NATS 1675 Lecture Notes - Lecture 13: Sister Chromatids, Robert Crippen, Nondisjunction
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NATS 1675 – LECTURE #13 – CHROMOSOMAL ABNORMALITIES
Professor: Robert Crippen
Many gene reside on the same chromosome so in meiosis, they will travel together
These traits that the particular genes produced link or both occur on the same
Following Mandel’s 3rd principle [Principle of Independent Assortment or Recombination],
the assortment of the genes on the same chromosome is inter-dependent (so they travel
together) not independent
Genes on a different chromosome travel independent of each other
What is Chromosomal Abnormalities?
It includes a variety of alterations either in the configuration of chromosomes [deletion or
translocation], number of chromosomes or mosaicism
These abnormalities are more extensive than mutations & many are lethal (deadly)
Remember: Mutations is dealing with one gene and Chromosomal Abnormalities are dealing
with many genes
Is a person normal or abnormal?
Answer: Chromosomes are abnormal, people are normal
If we are talking about deletion, we are talking about the loss of a part of a chromosome
Chromosomes can be fragmented (breaking off) by 3 things: Chemicals, Viral Infections
Terminal Deletion – this type of deletion occurs towards the end of the chromosome. This type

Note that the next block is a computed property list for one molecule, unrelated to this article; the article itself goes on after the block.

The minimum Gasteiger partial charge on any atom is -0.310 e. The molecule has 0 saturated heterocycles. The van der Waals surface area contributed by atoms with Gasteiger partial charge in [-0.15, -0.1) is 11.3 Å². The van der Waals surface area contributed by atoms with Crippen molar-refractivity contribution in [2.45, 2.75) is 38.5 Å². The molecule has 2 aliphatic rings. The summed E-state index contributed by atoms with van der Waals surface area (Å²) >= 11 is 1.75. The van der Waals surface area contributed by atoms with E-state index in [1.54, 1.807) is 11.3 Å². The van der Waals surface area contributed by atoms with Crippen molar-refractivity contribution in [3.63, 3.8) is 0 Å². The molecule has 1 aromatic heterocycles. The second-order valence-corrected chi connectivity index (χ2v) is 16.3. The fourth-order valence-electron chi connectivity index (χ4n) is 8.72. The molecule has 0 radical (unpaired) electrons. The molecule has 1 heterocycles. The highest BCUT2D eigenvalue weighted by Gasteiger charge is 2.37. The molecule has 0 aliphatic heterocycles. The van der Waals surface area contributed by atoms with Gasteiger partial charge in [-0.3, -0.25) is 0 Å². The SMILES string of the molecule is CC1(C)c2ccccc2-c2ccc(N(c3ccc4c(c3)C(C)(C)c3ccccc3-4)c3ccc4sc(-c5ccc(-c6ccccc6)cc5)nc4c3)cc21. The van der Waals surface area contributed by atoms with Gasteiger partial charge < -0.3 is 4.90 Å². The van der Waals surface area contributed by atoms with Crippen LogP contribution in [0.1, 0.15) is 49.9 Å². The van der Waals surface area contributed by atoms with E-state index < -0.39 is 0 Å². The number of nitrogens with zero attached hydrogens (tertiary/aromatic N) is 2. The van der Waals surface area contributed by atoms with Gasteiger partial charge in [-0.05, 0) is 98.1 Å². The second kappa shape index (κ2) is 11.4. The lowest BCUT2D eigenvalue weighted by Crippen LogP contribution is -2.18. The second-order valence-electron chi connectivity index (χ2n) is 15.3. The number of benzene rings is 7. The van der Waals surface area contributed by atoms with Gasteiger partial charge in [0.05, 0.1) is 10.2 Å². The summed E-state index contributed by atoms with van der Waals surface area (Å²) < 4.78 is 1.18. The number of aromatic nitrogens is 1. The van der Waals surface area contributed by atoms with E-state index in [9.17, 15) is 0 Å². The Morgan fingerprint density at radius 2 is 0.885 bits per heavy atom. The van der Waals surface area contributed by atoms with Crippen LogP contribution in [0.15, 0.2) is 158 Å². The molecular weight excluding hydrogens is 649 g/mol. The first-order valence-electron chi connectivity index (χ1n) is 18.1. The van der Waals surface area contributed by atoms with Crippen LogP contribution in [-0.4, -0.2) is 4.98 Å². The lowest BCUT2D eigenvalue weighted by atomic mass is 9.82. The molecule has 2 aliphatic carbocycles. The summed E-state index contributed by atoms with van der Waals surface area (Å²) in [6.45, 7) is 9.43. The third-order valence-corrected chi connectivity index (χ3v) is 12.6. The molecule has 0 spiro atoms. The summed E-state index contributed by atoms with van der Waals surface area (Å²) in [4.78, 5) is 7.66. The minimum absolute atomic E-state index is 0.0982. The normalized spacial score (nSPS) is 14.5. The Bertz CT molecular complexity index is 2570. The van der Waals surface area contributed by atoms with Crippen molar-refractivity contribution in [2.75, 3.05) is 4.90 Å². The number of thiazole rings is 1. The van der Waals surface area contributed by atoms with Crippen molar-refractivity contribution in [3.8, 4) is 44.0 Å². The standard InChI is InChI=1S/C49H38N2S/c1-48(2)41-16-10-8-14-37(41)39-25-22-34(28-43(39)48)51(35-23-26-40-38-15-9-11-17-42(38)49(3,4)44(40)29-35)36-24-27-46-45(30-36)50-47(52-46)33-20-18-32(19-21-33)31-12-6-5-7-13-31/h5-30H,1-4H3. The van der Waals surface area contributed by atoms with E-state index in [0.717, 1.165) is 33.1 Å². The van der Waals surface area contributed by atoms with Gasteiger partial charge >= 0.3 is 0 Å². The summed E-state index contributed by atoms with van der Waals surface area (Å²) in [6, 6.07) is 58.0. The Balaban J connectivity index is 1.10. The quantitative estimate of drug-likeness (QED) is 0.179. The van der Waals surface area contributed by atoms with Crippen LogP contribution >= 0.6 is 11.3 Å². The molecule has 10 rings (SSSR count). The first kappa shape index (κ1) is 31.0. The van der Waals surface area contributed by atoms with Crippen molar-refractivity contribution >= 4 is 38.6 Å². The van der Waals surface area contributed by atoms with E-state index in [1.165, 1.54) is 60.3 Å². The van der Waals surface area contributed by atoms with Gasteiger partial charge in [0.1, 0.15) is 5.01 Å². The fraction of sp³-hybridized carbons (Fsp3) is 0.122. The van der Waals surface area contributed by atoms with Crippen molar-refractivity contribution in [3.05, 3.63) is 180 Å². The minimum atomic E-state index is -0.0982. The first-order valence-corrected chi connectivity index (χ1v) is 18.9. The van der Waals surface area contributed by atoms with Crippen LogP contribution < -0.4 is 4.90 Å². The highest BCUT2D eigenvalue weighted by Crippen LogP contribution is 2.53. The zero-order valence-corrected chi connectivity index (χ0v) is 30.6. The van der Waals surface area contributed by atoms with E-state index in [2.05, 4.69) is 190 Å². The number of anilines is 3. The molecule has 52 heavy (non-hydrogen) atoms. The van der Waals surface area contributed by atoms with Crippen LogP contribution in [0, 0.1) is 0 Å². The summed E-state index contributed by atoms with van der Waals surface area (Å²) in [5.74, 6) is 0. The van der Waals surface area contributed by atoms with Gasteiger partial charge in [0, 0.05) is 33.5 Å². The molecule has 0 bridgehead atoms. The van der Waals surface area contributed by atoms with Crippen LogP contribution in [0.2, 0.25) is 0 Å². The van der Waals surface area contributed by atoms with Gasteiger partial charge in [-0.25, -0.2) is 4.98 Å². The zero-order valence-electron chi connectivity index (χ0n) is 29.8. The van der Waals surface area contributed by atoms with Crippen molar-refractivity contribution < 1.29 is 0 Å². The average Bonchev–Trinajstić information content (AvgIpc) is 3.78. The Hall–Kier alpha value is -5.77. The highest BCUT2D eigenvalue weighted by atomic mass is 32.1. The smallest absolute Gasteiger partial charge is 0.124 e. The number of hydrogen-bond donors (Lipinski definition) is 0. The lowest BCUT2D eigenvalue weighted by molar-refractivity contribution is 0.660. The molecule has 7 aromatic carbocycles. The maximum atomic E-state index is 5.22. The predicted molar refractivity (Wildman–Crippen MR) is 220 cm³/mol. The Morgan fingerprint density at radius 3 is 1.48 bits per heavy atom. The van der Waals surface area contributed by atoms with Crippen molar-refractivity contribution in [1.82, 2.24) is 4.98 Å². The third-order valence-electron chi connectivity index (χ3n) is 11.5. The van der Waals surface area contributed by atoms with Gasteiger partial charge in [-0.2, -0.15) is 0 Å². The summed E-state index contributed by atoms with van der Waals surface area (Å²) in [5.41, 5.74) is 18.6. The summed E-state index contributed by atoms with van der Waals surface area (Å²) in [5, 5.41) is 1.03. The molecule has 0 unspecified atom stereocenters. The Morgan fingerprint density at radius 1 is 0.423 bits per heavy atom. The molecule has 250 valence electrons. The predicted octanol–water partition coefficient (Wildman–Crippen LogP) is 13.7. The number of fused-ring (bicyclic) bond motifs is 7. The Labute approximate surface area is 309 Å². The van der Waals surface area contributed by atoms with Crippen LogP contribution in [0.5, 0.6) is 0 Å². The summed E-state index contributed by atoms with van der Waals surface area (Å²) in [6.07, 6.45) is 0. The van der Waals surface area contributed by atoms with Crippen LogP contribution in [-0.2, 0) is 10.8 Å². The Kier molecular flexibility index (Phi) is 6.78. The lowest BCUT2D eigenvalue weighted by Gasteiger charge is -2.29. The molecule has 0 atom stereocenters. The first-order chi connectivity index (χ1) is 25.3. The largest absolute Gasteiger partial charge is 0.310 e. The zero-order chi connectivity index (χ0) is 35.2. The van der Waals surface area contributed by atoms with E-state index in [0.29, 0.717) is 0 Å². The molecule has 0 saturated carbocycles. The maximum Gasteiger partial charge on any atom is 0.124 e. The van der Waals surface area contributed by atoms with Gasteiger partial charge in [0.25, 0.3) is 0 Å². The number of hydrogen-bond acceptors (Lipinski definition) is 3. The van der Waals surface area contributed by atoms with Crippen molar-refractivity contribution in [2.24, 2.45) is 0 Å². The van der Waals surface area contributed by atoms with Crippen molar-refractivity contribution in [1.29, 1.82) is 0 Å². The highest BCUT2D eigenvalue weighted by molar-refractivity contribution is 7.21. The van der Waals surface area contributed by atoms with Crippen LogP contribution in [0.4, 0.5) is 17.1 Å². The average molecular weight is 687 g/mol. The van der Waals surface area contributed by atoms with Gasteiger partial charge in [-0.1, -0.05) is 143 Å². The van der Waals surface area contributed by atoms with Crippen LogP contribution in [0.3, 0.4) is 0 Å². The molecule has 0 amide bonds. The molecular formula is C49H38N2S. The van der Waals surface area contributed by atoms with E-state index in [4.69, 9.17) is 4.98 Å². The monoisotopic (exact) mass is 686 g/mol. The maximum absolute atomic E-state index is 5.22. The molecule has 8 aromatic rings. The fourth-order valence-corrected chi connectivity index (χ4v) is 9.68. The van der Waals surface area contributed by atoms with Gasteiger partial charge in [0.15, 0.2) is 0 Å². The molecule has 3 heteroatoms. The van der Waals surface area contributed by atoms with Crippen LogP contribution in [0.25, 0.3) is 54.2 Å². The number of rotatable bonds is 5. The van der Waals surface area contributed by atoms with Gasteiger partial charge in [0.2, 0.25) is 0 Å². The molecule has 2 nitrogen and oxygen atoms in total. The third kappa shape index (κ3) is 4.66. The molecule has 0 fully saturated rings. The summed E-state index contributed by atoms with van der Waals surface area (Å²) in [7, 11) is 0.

of deletion may cause abnormal facial or skull structure, mental retardation and growth delay
This is when a whole chromosome, or a segment of one chromosome breaks away and
attaches to another non-homologous chromosomes
2-3% of Down’s individuals result from the translocation of 21/14 or 14/21
Changes in the Chromosome #
It can occur by 1) non-disjunction, 2) a process called “lagging” or *3) the penetration of
an egg in 2 sperm cells
*How would you tell if the 3rd one occurs? If you are seeing 3 sets of chromosomes.
Why are chromosomal abnormalities lethal?
Because chromosomal abnormalities deals with many genes and so, for many children they
could have part of their chromosomes missing
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1) Non- Disjunction
It is a failure of a pair of homologous chromosomes to separate during Anaphase I or a
failure of sister chromatids to separate during Anaphase II
In Anaphase I results in no normal gametes so ½ gametes are missing a chromosome
and ½ gametes will have ½ of the chromosome
Failure of sister chromatids that separate in Anaphase II results in 1 gamete with an extra
chromosome, 1 gamete missing a chromosome & 2 normal gametes
Pair of homologous
Egg will have one extra chromosome
Egg will have one less chromosome
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